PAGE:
‘yates david’ Category Archives
by jacicita in cianfrance derek, film:2000, film:2010, kar-wai wong, pickups, yates david
(Note: “Pickups” is a new feature collecting quick reactions at the end of the month for films I won’t file a complete post on.)
* Harry Potter and the Deathly Hallows – Part One. First film of 2011, seen with a friend & fellow HP fan when I was in BC for the New Year. It still works better than most of the previous ones — except my beloved Azkaban, of course — and I still can’t wait for Part Two in July.
* Blue Valentine. Fantastic performances, particularly from Michelle Williams who very much deserves her Oscar nomination (her & Jennifer Lawrence I approve of; any & all of the other three I would trade in a heartbeat for Carey Mulligan in Never Let Me Go). Great concept of cutting back and forth between time periods in a relationship, but it felt about 20 minutes too long.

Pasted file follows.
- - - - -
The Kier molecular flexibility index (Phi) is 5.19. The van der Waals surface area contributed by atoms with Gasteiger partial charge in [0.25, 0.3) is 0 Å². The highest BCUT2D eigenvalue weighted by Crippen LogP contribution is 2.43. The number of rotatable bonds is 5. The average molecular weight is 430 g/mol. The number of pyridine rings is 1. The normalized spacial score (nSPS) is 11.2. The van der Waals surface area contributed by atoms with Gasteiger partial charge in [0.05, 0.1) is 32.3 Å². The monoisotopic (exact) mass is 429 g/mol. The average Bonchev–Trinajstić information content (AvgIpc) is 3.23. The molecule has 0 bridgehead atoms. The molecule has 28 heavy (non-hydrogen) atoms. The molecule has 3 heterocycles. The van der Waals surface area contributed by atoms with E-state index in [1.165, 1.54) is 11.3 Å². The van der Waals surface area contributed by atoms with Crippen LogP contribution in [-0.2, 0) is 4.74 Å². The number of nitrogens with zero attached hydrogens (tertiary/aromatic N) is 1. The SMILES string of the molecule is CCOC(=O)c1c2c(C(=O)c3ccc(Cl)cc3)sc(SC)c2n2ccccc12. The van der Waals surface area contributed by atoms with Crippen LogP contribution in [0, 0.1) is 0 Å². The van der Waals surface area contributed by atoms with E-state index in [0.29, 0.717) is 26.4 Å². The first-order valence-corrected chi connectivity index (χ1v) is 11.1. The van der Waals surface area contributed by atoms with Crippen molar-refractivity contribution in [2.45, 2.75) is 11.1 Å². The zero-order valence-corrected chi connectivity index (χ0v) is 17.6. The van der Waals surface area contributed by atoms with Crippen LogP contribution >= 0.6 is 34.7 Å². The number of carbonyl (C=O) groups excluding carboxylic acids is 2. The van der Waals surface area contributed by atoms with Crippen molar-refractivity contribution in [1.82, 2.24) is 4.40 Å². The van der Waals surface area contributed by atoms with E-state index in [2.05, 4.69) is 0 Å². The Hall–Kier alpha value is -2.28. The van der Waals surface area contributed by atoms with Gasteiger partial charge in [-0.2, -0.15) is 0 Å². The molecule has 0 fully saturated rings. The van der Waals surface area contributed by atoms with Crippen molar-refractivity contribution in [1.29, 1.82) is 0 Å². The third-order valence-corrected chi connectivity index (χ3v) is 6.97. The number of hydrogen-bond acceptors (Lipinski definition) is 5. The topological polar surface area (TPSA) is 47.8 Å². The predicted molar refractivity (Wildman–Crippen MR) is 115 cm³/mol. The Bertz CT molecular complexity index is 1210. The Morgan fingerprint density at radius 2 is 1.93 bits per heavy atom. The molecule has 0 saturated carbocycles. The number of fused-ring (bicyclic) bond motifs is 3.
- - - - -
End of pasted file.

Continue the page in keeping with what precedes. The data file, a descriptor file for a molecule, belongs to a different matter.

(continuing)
* In the Mood for Love. This is often one of my top five favorite films of all time. It depends on my mood; occasionally I’m all about Happy Together. Even with the inevitable technical difficulties of digital it was stunningly beautiful. (I feel an entry on format coming)
by jacicita in film:2010, yates david
Writing about Harry Potter movies gets harder each time. On top of everything else, this one bears the particular pain of being the middle film of a trilogy.
But wait, you cry. It’s the seventh book! Yes, that’s true. But the final three movies were written together, something I tried to keep in mind when I saw Half-Blood Prince. Pacing for three movies is different from the pacing for two novels. Blah blah blah.